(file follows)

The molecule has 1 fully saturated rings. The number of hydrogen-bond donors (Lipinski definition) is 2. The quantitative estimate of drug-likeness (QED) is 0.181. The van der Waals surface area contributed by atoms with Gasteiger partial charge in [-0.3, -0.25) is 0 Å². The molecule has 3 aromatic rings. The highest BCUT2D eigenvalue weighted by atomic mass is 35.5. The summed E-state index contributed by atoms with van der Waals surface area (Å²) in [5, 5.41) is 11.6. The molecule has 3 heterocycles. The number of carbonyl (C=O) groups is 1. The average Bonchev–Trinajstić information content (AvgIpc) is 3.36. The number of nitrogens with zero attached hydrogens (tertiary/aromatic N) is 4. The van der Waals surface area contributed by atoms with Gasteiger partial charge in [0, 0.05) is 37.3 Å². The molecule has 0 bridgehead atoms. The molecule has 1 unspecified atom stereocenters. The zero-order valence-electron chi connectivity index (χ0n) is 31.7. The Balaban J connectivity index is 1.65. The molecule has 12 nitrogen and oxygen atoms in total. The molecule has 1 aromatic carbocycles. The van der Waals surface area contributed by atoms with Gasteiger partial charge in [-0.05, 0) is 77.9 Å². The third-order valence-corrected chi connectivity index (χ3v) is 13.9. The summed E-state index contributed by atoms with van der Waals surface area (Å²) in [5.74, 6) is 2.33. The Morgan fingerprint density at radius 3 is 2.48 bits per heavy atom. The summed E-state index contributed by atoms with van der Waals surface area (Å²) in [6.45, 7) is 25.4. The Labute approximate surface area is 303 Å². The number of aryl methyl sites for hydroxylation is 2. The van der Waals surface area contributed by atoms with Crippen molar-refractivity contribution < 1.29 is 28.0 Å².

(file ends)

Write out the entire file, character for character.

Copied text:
The molecule has 1 fully saturated rings. The number of hydrogen-bond donors (Lipinski definition) is 2. The quantitative estimate of drug-likeness (QED) is 0.181. The van der Waals surface area contributed by atoms with Gasteiger partial charge in [-0.3, -0.25) is 0 Å². The molecule has 3 aromatic rings. The highest BCUT2D eigenvalue weighted by atomic mass is 35.5. The summed E-state index contributed by atoms with van der Waals surface area (Å²) in [5, 5.41) is 11.6. The molecule has 3 heterocycles. The number of carbonyl (C=O) groups is 1. The average Bonchev–Trinajstić information content (AvgIpc) is 3.36. The number of nitrogens with zero attached hydrogens (tertiary/aromatic N) is 4. The van der Waals surface area contributed by atoms with Gasteiger partial charge in [0, 0.05) is 37.3 Å². The molecule has 0 bridgehead atoms. The molecule has 1 unspecified atom stereocenters. The zero-order valence-electron chi connectivity index (χ0n) is 31.7. The Balaban J connectivity index is 1.65. The molecule has 12 nitrogen and oxygen atoms in total. The molecule has 1 aromatic carbocycles. The van der Waals surface area contributed by atoms with Gasteiger partial charge in [-0.05, 0) is 77.9 Å². The third-order valence-corrected chi connectivity index (χ3v) is 13.9. The summed E-state index contributed by atoms with van der Waals surface area (Å²) in [5.74, 6) is 2.33. The Morgan fingerprint density at radius 3 is 2.48 bits per heavy atom. The summed E-state index contributed by atoms with van der Waals surface area (Å²) in [6.45, 7) is 25.4. The Labute approximate surface area is 303 Å². The number of aryl methyl sites for hydroxylation is 2. The van der Waals surface area contributed by atoms with Crippen molar-refractivity contribution < 1.29 is 28.0 Å².